After 2 Years, Apartment Occupancy is Finally Back Up

Improved apartment occupancy suggests a U.S. multifamily rebound thanks to slow rent growth. But regional disparities point to ongoing supply and demand challenges.
May 7, 2024
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  • The increased national average apartment occupancy rate of 94.2% in April reflects sector-wide stabilization.
  • Subdued rent growth persists due to abundant new supply despite improved occupancy rates.
  • Regional markets show varied performance, revealing a complex, shifting landscape of supply and demand dynamics.
Key Takeaways

Nationwide, rising apartment occupancy rates signal a potential rebound following years of declines. In fact, it’s the first time occupancy has shot up since early 2022.

Improved occupancy signals rebound

After endless months of declining rates, the national average apartment occupancy rate increased to 94.2% in April, 10 bps above March, according to RealPage. 

This uptick was observed in all U.S. regions, showing strengthening demand following a robust Q1 in which over 100K units were absorbed.

Market dynamics appear to be returning to seasonal norms, with late spring/early summer showing heightened demand. Multifamily’s upward trajectory suggests a favorable outlook for CRE professionals navigating rapidly changing rental trends and market saturation.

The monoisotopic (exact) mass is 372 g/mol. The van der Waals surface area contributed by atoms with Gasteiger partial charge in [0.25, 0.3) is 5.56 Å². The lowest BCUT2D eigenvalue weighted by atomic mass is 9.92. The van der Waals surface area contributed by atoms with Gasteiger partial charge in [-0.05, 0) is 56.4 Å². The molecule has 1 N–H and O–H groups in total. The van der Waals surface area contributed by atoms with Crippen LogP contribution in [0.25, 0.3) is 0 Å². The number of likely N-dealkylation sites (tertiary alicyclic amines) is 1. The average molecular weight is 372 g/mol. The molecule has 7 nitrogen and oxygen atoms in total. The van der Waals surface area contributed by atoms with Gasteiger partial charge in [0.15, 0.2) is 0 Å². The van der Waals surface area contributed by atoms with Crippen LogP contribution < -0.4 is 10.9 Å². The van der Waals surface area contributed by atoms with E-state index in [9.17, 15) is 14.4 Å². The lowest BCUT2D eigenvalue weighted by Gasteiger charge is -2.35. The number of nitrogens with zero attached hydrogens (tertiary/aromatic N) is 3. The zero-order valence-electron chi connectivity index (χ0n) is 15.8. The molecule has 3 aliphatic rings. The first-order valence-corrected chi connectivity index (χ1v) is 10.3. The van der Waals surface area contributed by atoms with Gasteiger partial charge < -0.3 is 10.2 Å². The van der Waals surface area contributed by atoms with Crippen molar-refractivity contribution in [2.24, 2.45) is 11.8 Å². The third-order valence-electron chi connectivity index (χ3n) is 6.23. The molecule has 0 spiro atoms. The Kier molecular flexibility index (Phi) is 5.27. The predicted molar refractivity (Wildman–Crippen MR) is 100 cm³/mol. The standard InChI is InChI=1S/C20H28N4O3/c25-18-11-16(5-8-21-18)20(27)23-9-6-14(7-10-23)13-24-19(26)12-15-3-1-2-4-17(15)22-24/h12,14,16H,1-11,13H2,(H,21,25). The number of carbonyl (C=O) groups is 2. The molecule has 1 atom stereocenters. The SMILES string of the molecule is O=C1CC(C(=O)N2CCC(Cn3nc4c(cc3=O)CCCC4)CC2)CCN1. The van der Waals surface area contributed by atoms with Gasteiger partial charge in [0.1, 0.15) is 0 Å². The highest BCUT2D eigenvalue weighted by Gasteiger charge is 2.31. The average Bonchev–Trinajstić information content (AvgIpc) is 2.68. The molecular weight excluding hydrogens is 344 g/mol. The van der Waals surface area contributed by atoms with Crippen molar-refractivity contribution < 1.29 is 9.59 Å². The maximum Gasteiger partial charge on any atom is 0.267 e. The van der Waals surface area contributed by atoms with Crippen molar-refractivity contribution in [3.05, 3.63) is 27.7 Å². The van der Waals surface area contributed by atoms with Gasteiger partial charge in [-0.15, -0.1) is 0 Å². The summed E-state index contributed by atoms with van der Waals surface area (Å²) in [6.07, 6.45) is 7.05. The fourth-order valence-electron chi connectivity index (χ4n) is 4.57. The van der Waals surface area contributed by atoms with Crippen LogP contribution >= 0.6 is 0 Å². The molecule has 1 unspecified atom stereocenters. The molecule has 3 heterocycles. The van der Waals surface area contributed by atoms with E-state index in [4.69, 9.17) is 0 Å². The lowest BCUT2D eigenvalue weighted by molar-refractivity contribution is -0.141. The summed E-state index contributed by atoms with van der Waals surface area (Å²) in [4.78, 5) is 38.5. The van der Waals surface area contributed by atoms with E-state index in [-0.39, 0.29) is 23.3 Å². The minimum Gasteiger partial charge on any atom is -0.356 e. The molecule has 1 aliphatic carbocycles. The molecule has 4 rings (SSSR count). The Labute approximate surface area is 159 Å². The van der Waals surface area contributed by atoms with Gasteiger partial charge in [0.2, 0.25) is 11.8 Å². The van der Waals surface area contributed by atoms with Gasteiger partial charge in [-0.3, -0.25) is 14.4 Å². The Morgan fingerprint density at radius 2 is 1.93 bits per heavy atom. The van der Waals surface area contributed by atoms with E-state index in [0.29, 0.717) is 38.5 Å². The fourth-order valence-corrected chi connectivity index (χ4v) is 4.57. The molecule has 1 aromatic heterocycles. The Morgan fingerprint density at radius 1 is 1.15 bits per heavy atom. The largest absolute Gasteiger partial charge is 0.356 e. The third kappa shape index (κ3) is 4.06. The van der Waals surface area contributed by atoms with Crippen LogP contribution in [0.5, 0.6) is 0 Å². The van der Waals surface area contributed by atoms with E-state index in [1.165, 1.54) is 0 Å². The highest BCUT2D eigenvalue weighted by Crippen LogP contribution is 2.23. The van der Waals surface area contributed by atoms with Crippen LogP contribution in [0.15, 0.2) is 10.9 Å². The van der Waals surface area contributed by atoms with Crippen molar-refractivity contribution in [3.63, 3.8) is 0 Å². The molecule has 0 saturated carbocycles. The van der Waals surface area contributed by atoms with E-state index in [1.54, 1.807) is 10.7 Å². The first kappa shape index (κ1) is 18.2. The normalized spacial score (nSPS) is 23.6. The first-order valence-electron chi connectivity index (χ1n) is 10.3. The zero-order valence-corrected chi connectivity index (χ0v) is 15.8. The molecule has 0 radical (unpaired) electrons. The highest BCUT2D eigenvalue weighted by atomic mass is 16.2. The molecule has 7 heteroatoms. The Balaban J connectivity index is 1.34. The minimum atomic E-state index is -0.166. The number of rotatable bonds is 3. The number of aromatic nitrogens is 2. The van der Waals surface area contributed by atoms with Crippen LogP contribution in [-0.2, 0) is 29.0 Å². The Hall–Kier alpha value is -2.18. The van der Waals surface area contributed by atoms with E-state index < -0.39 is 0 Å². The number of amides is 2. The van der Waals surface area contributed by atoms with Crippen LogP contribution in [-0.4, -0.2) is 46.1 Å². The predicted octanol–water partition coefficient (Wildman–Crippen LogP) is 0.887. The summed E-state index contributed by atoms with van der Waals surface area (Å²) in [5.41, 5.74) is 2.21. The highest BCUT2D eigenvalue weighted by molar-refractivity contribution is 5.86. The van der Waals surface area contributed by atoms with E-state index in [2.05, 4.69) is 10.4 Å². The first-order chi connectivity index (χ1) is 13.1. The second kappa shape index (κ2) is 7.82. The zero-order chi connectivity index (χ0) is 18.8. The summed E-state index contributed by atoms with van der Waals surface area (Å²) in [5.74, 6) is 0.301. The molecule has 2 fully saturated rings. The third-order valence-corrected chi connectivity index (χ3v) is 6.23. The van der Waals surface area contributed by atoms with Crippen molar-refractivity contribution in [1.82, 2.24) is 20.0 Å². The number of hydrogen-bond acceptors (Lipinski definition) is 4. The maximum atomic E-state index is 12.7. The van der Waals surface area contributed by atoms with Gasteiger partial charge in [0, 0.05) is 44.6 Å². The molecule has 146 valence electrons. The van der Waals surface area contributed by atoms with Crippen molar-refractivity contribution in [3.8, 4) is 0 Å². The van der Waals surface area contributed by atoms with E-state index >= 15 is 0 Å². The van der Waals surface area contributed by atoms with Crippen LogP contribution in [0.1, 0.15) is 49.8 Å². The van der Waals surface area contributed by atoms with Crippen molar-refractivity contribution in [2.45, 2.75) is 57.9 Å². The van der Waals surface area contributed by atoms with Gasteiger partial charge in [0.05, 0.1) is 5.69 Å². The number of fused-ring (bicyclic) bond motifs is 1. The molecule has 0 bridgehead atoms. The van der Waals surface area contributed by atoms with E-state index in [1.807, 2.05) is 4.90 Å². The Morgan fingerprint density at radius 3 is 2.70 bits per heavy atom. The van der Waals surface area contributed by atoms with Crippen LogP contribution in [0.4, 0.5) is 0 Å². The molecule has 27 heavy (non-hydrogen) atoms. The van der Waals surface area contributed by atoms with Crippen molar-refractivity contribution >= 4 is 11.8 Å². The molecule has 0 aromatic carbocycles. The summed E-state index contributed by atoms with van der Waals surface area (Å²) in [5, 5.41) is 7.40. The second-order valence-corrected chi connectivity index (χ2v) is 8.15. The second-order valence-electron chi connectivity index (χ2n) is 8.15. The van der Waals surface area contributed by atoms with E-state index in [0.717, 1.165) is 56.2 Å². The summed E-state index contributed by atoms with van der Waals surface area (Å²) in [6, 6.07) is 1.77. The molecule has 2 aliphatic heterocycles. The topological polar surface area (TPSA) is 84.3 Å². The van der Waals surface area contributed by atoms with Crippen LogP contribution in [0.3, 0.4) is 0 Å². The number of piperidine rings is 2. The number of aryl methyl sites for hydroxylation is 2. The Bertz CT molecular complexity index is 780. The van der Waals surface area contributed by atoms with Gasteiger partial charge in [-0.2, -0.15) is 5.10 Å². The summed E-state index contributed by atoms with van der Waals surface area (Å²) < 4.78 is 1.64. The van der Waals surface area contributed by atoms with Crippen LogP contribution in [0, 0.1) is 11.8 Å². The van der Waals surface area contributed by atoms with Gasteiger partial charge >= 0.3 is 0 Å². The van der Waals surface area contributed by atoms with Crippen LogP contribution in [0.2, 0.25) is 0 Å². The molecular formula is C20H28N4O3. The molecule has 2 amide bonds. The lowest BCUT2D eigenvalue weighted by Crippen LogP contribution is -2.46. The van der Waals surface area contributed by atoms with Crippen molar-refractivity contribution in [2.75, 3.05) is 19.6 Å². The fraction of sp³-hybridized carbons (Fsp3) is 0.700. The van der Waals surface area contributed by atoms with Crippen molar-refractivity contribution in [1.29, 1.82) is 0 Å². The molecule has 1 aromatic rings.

Too much supply? Slower rent growth

Despite improved occupancy, apartment rents remained modest due to abundant new supply. Effective rents saw marginal gains, leading to just 0.1% YoY growth across the country, thanks to a -1.4% dip in the South balanced out by 2.4–2.7% rent growth in the Northeast and Midwest. RealPage forecasts subdued rent growth throughout 2024.

While seasonal factors boosted rents and occupancy levels, the industry continues to face challenges in attaining historically normal growth rates, due in part to the ongoing supply-demand imbalance. Currently, the annual demand for apartments is pegged at 317.24K units, but annual supply is a whopping 479.37K units.

Regional rent differences

Different regional markets showcased varied performance metrics, with some weaker markets revealing signs of improvement, while regions that benefited from the pandemic years are finally showing signs of weakness. 

Major Sun Belt metros like San Antonio, Memphis, and Fort Worth saw higher occupancy, although they still lagged behind YoY benchmarks and reported falling rent growth. Meanwhile, formerly neglected Midwestern cities like Milwaukee, Cleveland, and Kansas City are topping the rent growth list.

Why It Matters

While these findings aren’t necessarily surprising, they reveal that apartment occupancy and rent growth—often barometers for CRE as a whole—are finally turning the corner.

CRE Daily is a digital media company covering the business of commercial real estate. Our mission is to empower professionals with the knowledge they need to make smarter decisions and do more business.
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